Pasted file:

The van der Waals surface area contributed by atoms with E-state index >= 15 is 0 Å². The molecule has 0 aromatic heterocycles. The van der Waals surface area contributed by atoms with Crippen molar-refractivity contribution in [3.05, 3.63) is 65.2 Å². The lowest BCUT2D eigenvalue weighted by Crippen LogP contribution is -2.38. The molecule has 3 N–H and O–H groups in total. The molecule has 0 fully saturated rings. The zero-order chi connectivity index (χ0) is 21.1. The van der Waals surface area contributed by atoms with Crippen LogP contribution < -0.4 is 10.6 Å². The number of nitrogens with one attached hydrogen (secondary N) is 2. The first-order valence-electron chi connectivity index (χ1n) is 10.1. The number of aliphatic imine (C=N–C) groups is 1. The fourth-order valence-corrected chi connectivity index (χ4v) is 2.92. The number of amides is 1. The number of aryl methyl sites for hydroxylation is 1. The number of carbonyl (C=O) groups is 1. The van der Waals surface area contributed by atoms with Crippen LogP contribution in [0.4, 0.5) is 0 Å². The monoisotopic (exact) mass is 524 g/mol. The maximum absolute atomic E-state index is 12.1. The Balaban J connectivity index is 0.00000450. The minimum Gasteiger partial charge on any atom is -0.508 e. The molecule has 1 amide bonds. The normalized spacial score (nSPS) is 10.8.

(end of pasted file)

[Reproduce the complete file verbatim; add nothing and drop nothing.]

The van der Waals surface area contributed by atoms with E-state index >= 15 is 0 Å². The molecule has 0 aromatic heterocycles. The van der Waals surface area contributed by atoms with Crippen molar-refractivity contribution in [3.05, 3.63) is 65.2 Å². The lowest BCUT2D eigenvalue weighted by Crippen LogP contribution is -2.38. The molecule has 3 N–H and O–H groups in total. The molecule has 0 fully saturated rings. The zero-order chi connectivity index (χ0) is 21.1. The van der Waals surface area contributed by atoms with Crippen LogP contribution < -0.4 is 10.6 Å². The number of nitrogens with one attached hydrogen (secondary N) is 2. The first-order valence-electron chi connectivity index (χ1n) is 10.1. The number of aliphatic imine (C=N–C) groups is 1. The fourth-order valence-corrected chi connectivity index (χ4v) is 2.92. The number of amides is 1. The number of aryl methyl sites for hydroxylation is 1. The number of carbonyl (C=O) groups is 1. The van der Waals surface area contributed by atoms with Crippen LogP contribution in [0.4, 0.5) is 0 Å². The monoisotopic (exact) mass is 524 g/mol. The maximum absolute atomic E-state index is 12.1. The Balaban J connectivity index is 0.00000450. The minimum Gasteiger partial charge on any atom is -0.508 e. The molecule has 1 amide bonds. The normalized spacial score (nSPS) is 10.8.